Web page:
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“People are very strange these days.” Wiseau and Sestero in front of the green-screen skyline. Wiseau-Films

Despite all these missteps, however, The Room is perhaps the most quotable film of all time, owing partly to its writer’s often bizarre interpretations of the English language. The last time I recall the pure joy of quoting movies with my friends was the Monday after Austin Powers released in 1997. Yeah, baby!

One of the strangest aspects of The Room is the fact that the first half of the movie feels like a bad late-night Cinemax soft-core porno — due to both the caliber of the acting and the overabundance of awkwardly long sex scenes.

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“Denny, two’s great, but three’s a crowd.” Wiseau-Films

But it is a romantic drama about a love triangle and betrayal, after all. Or is it a black comedy, as Tommy Wiseau later claimed? The sex scenes are definitely funnier than they are sexy. Still, be warned if you plan on watching The Room — or the new James Franco movie. Maybe don’t watch with your parents or kids.

One oft-quoted line from The Room is Tommy Wiseau’s declaration: “I did not hit her! It’s not true! It’s bullshit! I did not hit her! I did NOT! Oh, hi, Mark.” Of this line, Greg Sestero writes in The Disaster Artist, “There are 17 words in this sequence. Eleven of them are nonrecurring; only one carries the burden of a second syllable. In other words, these are not terribly difficult lines to learn.” Despite the scene being only seven seconds long, it took Tommy three hours and 32 takes to nail. “And it was only the second day of filming,” Sestero writes.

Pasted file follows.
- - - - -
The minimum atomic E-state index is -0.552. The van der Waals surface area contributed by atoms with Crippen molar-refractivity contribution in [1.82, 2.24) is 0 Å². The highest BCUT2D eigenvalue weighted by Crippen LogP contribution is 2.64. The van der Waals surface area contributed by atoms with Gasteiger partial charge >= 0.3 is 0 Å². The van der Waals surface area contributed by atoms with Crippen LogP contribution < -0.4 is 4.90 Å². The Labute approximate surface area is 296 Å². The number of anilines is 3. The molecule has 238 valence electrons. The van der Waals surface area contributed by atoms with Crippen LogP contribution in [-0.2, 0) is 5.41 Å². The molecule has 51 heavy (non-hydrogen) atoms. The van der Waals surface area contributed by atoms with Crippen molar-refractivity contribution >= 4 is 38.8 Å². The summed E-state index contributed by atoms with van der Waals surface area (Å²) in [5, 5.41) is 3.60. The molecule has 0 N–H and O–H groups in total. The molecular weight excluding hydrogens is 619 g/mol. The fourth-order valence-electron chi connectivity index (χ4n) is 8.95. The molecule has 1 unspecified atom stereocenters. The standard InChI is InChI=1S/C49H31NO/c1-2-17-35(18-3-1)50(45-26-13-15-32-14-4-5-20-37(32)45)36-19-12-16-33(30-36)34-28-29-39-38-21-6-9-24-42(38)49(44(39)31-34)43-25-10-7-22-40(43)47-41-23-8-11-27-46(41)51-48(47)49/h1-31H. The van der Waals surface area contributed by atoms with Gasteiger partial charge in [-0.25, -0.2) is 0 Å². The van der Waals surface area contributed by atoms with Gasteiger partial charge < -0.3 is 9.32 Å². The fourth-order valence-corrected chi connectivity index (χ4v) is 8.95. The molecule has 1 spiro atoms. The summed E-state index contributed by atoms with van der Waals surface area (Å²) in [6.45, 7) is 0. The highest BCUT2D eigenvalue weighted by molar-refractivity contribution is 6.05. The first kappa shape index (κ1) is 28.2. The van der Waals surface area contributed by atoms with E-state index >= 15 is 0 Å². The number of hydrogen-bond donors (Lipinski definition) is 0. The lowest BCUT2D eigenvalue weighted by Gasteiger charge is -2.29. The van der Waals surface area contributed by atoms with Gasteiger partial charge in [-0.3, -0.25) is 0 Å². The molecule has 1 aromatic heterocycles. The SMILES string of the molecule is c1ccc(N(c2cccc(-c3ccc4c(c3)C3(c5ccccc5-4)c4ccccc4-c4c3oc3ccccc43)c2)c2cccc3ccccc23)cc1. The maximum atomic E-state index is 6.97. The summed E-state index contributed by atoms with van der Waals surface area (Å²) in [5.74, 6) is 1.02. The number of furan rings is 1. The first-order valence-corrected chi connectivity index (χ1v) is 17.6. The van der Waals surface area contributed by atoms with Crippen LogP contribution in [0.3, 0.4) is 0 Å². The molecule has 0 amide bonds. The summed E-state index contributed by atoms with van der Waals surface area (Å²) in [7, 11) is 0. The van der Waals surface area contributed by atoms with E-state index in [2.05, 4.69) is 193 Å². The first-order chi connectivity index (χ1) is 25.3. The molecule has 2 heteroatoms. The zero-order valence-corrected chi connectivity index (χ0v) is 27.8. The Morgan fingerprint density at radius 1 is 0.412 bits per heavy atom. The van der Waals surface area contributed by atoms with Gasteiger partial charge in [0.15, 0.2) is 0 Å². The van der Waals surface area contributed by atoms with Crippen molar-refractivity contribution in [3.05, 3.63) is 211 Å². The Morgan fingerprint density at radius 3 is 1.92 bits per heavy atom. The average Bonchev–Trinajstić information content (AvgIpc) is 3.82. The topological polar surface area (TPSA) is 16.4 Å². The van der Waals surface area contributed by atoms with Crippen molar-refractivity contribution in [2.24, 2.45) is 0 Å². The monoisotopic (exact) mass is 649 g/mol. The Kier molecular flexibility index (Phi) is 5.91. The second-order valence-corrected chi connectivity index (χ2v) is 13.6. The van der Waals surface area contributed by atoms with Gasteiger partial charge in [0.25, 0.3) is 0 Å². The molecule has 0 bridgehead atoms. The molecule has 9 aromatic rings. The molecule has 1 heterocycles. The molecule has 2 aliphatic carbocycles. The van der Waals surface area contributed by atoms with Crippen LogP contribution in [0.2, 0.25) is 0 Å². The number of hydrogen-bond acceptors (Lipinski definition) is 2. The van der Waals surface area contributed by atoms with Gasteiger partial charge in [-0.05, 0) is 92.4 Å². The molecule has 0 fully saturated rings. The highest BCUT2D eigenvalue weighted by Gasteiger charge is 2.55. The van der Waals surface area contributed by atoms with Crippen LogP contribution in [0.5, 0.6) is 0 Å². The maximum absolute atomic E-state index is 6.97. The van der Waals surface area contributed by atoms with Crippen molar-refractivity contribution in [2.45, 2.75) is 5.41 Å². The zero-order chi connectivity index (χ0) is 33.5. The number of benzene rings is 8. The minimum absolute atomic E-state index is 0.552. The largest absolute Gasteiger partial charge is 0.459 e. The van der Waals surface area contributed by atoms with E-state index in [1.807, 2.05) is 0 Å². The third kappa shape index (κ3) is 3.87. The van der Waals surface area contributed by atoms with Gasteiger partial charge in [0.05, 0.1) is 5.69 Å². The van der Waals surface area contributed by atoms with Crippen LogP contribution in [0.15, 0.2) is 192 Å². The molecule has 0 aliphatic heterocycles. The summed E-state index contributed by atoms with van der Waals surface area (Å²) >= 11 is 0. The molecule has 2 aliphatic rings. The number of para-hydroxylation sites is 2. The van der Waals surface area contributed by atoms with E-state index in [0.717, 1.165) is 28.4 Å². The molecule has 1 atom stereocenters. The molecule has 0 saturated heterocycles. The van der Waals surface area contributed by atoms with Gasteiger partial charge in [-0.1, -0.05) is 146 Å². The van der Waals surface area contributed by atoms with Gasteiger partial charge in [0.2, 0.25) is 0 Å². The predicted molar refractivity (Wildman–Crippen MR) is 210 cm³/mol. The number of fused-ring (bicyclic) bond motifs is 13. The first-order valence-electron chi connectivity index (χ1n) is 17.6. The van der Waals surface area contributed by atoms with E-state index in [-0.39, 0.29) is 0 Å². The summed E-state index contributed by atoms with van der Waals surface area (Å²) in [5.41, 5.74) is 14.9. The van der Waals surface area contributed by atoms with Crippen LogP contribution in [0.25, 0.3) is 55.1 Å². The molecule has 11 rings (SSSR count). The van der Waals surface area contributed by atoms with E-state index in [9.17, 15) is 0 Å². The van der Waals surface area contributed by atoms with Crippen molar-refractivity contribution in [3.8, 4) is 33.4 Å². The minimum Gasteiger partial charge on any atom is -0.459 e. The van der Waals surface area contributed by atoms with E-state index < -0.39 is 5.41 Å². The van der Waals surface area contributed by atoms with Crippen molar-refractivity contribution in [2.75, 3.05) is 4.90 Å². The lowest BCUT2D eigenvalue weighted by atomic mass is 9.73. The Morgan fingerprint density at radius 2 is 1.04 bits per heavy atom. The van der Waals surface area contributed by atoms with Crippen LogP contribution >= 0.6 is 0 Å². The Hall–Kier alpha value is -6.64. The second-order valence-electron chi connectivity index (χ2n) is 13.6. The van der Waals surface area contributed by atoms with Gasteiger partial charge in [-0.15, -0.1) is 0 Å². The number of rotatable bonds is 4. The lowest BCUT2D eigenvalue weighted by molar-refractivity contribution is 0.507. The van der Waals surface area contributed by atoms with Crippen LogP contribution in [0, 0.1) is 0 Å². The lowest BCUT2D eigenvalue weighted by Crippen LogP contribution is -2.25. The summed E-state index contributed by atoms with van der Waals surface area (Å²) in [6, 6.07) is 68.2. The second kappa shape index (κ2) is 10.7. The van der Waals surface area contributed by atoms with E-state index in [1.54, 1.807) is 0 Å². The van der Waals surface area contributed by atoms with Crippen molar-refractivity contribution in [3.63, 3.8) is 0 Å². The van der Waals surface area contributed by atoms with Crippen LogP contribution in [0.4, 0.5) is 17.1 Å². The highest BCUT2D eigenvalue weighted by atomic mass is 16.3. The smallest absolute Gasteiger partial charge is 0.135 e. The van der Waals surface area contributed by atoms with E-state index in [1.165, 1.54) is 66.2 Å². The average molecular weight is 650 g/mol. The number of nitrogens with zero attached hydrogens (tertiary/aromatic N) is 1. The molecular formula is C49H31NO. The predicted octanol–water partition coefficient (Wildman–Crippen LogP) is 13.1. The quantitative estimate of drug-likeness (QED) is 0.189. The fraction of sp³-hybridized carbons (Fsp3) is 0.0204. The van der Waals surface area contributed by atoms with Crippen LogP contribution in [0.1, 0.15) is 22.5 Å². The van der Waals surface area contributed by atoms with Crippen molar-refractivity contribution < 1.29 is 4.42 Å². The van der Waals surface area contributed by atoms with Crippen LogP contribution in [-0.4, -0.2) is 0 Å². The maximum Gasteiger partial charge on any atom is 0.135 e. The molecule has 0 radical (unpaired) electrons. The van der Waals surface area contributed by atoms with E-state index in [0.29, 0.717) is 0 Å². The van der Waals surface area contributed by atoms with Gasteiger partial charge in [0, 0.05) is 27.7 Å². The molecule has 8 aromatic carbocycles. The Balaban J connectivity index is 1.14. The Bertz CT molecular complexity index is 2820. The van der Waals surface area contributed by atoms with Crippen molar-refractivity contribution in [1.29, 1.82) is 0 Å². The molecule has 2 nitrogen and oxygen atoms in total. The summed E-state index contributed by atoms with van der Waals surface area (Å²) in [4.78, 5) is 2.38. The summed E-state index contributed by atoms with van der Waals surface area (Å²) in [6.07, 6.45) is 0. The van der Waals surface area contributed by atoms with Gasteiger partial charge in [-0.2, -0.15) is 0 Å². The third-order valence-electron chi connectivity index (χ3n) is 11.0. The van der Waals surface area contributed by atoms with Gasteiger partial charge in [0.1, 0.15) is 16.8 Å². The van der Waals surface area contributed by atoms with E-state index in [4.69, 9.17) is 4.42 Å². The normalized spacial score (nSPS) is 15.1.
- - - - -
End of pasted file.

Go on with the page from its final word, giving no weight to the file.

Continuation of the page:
This happens to be the scene used in the hilarious teaser for the James Franco movie version of The Disaster Artist, in which he plays Tommy Wiseau. “Line? What is line?” Franco shouts, standing in front of the infamous green screen. Then the camera pans to reveal his exasperated crew, including Seth Rogen, all of them eventually reciting the line in unison.

It’s one of many moments in which Tommy Wiseau clashed with his crew for The Room — and with himself. Even though he wrote the script, it was an excruciating process for him to learn his own lines.

Instead of calling The Room a bad movie, maybe we should think of it as outsider art. Who, after all, gets to decide if movies — and works of art, by extension — are good or bad? Where The Room fails objectively, it succeeds subjectively: it’s damn entertaining, it’s infinitely rewatchable, and it draws attention to the artifice of cinema and other fictional representations of life.

The new James Franco movie promises to be an exploration of art, madness, the exclusivity of Hollywood and, ultimately, the American dream. Tim Burton’s Ed Wood demonstrated that it is possible to make a great movie about a terrible movie. Here’s hoping The Disaster Artist will be Ed Wood for a new generation. end